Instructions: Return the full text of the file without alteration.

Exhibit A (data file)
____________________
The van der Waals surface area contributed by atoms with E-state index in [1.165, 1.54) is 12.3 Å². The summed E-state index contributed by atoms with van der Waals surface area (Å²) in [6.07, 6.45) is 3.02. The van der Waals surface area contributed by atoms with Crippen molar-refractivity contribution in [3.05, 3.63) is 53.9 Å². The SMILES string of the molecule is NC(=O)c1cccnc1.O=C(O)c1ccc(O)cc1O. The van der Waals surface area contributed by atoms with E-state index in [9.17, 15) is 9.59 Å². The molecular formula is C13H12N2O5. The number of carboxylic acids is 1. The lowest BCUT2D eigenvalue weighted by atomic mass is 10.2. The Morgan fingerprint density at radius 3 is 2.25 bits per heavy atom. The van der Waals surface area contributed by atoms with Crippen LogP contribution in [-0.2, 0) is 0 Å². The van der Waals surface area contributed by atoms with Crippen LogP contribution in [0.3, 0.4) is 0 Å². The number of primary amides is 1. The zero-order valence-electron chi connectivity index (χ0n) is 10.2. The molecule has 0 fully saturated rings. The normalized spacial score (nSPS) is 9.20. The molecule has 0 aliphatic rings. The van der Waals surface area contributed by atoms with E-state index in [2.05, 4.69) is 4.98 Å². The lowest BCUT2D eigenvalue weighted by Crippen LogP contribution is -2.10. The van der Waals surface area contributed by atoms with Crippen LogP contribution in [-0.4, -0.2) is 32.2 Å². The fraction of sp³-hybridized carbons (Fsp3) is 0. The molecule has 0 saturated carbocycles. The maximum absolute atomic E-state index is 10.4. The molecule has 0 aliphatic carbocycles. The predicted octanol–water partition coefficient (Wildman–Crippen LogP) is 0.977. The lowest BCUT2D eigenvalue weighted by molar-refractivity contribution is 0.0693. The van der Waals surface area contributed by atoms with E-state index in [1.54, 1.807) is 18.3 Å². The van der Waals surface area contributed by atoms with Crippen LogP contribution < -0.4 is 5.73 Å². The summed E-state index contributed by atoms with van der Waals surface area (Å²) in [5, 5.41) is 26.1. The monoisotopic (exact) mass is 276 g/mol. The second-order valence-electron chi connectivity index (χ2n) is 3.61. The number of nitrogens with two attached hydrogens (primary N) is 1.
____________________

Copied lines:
The van der Waals surface area contributed by atoms with E-state index in [1.165, 1.54) is 12.3 Å². The summed E-state index contributed by atoms with van der Waals surface area (Å²) in [6.07, 6.45) is 3.02. The van der Waals surface area contributed by atoms with Crippen molar-refractivity contribution in [3.05, 3.63) is 53.9 Å². The SMILES string of the molecule is NC(=O)c1cccnc1.O=C(O)c1ccc(O)cc1O. The van der Waals surface area contributed by atoms with E-state index in [9.17, 15) is 9.59 Å². The molecular formula is C13H12N2O5. The number of carboxylic acids is 1. The lowest BCUT2D eigenvalue weighted by atomic mass is 10.2. The Morgan fingerprint density at radius 3 is 2.25 bits per heavy atom. The van der Waals surface area contributed by atoms with Crippen LogP contribution in [-0.2, 0) is 0 Å². The van der Waals surface area contributed by atoms with Crippen LogP contribution in [0.3, 0.4) is 0 Å². The number of primary amides is 1. The zero-order valence-electron chi connectivity index (χ0n) is 10.2. The molecule has 0 fully saturated rings. The normalized spacial score (nSPS) is 9.20. The molecule has 0 aliphatic rings. The van der Waals surface area contributed by atoms with E-state index in [2.05, 4.69) is 4.98 Å². The lowest BCUT2D eigenvalue weighted by Crippen LogP contribution is -2.10. The van der Waals surface area contributed by atoms with Crippen LogP contribution in [-0.4, -0.2) is 32.2 Å². The fraction of sp³-hybridized carbons (Fsp3) is 0. The molecule has 0 saturated carbocycles. The maximum absolute atomic E-state index is 10.4. The molecule has 0 aliphatic carbocycles. The predicted octanol–water partition coefficient (Wildman–Crippen LogP) is 0.977. The lowest BCUT2D eigenvalue weighted by molar-refractivity contribution is 0.0693. The van der Waals surface area contributed by atoms with E-state index in [1.54, 1.807) is 18.3 Å². The van der Waals surface area contributed by atoms with Crippen LogP contribution < -0.4 is 5.73 Å². The summed E-state index contributed by atoms with van der Waals surface area (Å²) in [5, 5.41) is 26.1. The monoisotopic (exact) mass is 276 g/mol. The second-order valence-electron chi connectivity index (χ2n) is 3.61. The number of nitrogens with two attached hydrogens (primary N) is 1.